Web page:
Oral Hygiene During Orthodontic Treatment

kidlist welcomes Dr. Eric G. Jackson, DDS, MAGD, FICOI, FICD, FADI as a guest contributor

Teeth are tough enough to keep clean, but when brackets, wires, and bands are adhered to the teeth for years at a time, the task at hand becomes quite a bit more challenging! Unfortunately my hygiene team and I often see a decline in oral health when orthodontic treatment is started. Yes, this is more prevalent in children and teens, but don’t fool yourselves…we see it in adult patients as well! Don’t fret, this doesn’t have to be the case! By the end of this article you’ll certainly be prepared to tackle oral hygiene during orthodontic treatment.

More Bacteria = More Cavities

While there are countless scientific studies that demonstrate an increase of cavities related to poor oral hygiene, I think it’s safe to say we can skip the research and declare that this relationship has become common knowledge in most modern households. Cleaning braces is a tough job! All the orthodontic “hardware” that is installed in your mouth has a lot of nooks & crannies to clean. Insufficient hygiene leaves bacteria on the teeth and bacteria are the enemy! They cause the vast majority of dental issues across all age groups…including cavities.

Cosmetic Concerns

Bacteria tend to build up around orthodontic brackets and needs to be removed. If it isn’t, the acid produced by the bacteria will breakdown the enamel underneath, resulting in an unsightly chalky white “box” outlining the bracket. This process does not happen overnight, but should not be underestimated! Typically these white boxes won’t be very noticeable until AFTER the braces are removed. Don’t waste all the time, effort, and money spent on achieving an attractive and healthy smile only to yield a result like the one pictured here!

braces decalcification dr eric jackson

Gum Disease

Poor oral hygiene during orthodontic treatment, especially in adult orthodontic patients, can absolutely wreck havoc on the gums. For reasons outside the realm of this article, pediatric and adolescent patients do not typically experience permanent damage caused by such gum disease but adult patients certainly do! Adult orthodontic patients need to be especially careful not to allow poor oral hygiene to create, or advance, gum disease in their mouths. Gum disease (aka Periodontal Disease) is an irreversible loss of gum and bone around the teeth due and is a malady afflicting millions of Americans. An additional note, there are a variety of additional negative consequences of poor oral hygiene during orthodontic treatment besides the major categories discussed here. Keeping your mouth as clean as possible during orthodontic treatment minimized the chance of ANY negative consequence from rearing its ugly head and is essential to keeping your teeth and gums healthy.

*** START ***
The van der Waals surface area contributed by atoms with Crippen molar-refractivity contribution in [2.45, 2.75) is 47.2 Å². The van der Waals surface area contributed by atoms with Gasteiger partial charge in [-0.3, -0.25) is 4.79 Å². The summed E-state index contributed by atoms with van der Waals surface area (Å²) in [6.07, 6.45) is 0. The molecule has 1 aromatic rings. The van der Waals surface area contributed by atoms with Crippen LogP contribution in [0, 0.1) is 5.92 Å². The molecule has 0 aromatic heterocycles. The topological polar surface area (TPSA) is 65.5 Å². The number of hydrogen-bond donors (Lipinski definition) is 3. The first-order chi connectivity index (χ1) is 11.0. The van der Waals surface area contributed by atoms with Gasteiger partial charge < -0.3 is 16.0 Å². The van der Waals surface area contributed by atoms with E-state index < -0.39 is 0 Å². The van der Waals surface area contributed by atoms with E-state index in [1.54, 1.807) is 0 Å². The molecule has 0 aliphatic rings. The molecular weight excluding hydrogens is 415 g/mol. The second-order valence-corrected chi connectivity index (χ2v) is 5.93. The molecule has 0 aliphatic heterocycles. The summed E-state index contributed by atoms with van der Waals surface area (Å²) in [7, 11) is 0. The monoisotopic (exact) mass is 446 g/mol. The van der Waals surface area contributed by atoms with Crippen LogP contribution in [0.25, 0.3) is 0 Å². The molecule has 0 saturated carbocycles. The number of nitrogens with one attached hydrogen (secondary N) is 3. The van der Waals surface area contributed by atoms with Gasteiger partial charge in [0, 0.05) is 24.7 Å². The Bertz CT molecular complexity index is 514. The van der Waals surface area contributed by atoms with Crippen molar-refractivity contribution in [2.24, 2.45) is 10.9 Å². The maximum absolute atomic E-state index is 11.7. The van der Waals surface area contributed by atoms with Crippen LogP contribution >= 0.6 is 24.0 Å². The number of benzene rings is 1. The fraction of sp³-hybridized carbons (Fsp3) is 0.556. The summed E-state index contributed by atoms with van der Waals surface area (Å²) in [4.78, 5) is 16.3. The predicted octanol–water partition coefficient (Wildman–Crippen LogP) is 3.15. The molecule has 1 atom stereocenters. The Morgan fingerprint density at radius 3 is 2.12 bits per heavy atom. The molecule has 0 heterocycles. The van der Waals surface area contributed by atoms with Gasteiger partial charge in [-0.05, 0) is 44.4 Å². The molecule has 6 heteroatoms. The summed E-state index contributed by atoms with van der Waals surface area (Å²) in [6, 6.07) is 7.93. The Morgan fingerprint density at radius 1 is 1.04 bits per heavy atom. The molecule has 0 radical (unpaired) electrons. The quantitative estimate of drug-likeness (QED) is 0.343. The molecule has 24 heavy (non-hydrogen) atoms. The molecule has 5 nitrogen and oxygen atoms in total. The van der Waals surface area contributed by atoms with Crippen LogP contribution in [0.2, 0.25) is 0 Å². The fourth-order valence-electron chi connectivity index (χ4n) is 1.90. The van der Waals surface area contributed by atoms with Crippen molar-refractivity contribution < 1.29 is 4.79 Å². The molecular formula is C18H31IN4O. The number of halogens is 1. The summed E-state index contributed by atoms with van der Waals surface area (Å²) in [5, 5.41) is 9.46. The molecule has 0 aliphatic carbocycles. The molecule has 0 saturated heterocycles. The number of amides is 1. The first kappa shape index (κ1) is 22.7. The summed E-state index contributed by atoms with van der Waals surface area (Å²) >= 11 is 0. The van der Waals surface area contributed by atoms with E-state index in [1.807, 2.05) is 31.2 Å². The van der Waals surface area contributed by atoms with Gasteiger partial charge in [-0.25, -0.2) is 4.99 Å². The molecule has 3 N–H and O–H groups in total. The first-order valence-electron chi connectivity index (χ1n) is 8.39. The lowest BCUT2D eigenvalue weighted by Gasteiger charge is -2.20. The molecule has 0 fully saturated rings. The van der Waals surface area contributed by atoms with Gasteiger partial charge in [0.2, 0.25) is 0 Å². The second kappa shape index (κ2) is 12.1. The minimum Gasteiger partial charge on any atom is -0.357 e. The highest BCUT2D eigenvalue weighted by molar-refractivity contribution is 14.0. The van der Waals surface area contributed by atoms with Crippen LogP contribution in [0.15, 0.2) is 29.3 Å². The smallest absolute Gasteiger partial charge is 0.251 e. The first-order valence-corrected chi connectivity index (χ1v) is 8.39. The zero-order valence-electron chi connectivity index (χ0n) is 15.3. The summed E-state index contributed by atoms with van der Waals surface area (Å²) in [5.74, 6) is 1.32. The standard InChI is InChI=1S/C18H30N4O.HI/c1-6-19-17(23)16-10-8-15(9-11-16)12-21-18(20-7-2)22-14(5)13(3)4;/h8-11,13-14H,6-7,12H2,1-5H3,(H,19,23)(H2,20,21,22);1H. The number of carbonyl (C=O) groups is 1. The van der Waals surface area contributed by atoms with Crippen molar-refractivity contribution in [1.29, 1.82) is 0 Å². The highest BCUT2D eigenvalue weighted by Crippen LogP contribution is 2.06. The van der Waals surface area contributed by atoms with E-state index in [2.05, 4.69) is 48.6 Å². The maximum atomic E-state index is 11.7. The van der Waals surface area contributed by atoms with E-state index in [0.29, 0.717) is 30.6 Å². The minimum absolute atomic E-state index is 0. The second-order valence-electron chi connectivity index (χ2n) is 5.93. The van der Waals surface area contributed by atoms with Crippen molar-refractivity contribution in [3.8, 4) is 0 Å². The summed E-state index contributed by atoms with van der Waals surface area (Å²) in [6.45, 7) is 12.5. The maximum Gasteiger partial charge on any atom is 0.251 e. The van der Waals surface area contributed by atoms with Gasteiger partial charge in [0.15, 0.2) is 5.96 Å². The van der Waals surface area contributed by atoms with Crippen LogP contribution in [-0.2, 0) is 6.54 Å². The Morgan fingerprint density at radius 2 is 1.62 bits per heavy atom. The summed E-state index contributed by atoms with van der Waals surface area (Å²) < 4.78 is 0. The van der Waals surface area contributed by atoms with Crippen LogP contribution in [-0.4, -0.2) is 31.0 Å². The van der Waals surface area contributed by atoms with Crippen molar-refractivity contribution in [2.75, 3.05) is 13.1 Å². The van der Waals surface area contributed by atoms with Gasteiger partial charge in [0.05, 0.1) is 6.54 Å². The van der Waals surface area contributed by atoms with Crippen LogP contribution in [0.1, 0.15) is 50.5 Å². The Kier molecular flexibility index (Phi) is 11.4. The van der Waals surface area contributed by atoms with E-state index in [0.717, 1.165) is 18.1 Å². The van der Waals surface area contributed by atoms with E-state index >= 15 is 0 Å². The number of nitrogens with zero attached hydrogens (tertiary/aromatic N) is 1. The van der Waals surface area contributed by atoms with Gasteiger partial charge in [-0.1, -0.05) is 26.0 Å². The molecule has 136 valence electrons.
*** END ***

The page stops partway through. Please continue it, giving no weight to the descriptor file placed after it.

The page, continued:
What should I be doing to keep my mouth clean and healthy during braces?

The answer I give isn’t really much different than the answer I give to those who ask it without braces: Do everything you can to remove as much bacteria as possible! Braces patients just have to work a bit harder than non-braces patients. How so? Let’s split up that discussion into two parts: 1. Inside the dental office 2. Outside the dental office.

Inside the dental office (aka dental hygiene appointments)

We just finished the holiday season and started a new year. Quick…name a place and profession that’s SUPER BUSY right now… The personal trainers and your local fitness center/gym! The holidays are over and the pounds have been packed on. Lots of people are looking for a professional trainer to help them get back into shape.

Think of your dental hygienist as your dental trainer! Say Johnny Doe starts orthodontic treatment. During the beginning of treatment he tries his best to keep top-notch oral hygiene but at his next dental hygiene appointment his gums are swollen, bleeding, and bacteria/plaque is very high. He needs help from his dental trainer! In the same way that a person visits their trainer more regularly during post-holiday times of need, the dental patient should increase their visits per year during their orthodontic time of need. Copious amounts of data and opinion from orthodontists, general dentists, and dental hygienists support a reduced interval hygiene recall for orthodontic patients. Typically a dental hygiene visit every 3 or 4 months is successful at keeping the oral environment healthy in a braces patient doing their best at home. The additional visits not only allow for added professional cleanings but added examinations by both the hygienist and dentist… Successes, failures, trouble spots, tips/tricks…all can be discussed before the negatives become too entrenched.

Outside the dental office (aka patient home care)

In addition to visiting your dental office more frequently, an orthodontic patient must do everything he/she can do to keep their mouth as clean as possible at home. After all, even with 4 visits to the dental office per year, there’s still 361 days you’re on your own! As I always say, good oral hygiene is based on three pillars: Brush, Floss, Rinse!